The limited purpose of fixed-rate cash ISAs

Before I tell you the top cash ISAs in the fixed-rate category, note that they are directly competing with P2P IFISAs, because the minimum amount of time you should expect to save for or lend for is the same. With that in mind, in my view, the fixed-rate cash ISAs lasting this long are simply not paying high enough interest rates to compete with IFISAs at present, unless you have a very specific need for your pot of money in four or five years, such as a deposit on a house, and you don't want to take any risk with it at all.

The top five-year fixed-rate cash ISA

The top-five year cash ISA is from Shawbrook Bank, paying 2.3%. That is still less than one percentage point of extra interest per year compared to the best easy-access cash ISAs, but you're locked in for five years or face a hefty penalty for early exit. That's borderline worthwhile, in my view.

You can choose for the interest to be left in the ISA, so that you earn interest on top of that interest. Or you can choose to have the interest paid out to you as a savings income. This cash ISA allows you to transfer funds in from other ISAs, and you can open it online.

The minimum amount you can save in it is £1,000.

If you prefer a name you might recognise, Coventry Building Society is the best five-year deal. It pays 2.1%, allows transfers in and you can open it online. Again, you can choose to have interest paid to your bank account or to build up in the ISA. The minimum amount is just £1.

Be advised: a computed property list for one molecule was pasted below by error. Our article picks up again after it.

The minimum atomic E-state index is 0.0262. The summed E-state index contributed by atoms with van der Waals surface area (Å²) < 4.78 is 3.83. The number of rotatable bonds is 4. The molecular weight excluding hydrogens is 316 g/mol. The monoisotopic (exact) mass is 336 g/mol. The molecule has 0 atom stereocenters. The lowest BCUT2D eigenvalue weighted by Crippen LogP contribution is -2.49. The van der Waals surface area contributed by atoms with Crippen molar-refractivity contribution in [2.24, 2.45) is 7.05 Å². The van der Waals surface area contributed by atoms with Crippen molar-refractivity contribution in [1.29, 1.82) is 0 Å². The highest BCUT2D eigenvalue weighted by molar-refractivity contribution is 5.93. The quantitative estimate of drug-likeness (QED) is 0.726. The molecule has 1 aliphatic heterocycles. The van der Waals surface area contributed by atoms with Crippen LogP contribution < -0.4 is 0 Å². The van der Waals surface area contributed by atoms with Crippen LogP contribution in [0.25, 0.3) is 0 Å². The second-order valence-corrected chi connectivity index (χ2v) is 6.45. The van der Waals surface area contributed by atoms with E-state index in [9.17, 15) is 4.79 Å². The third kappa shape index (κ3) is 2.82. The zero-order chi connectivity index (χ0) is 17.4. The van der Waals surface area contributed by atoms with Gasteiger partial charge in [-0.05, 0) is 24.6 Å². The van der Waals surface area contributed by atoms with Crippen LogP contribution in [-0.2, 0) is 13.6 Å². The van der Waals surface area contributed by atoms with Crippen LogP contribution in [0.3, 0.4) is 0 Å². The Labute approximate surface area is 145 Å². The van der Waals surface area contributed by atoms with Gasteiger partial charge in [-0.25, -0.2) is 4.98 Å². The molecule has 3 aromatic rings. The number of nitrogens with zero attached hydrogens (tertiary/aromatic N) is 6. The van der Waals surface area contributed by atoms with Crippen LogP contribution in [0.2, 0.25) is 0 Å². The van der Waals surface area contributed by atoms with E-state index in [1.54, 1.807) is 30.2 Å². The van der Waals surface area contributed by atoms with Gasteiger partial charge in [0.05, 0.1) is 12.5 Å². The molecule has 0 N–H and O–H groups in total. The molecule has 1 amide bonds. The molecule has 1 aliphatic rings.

The top four-year fixed-rate cash ISA

There's just one, somewhat interesting, four-year cash ISA, which is from the United Trust Bank. It pays 2.2%. The big downside is that you can't open this cash ISA online; you have to resort to the post. The minimum opening amount is also very high at £15,000, although you can transfer money in from existing ISAs.


Once you have set aside enough money for emergencies and for any very short-term needs, most people should seriously be looking at investing their money and it makes sense to have some investments that are not going to be swinging between 20% gains and 20% losses that last for very long periods of time – or anything like that.

This is where IFISAs come in.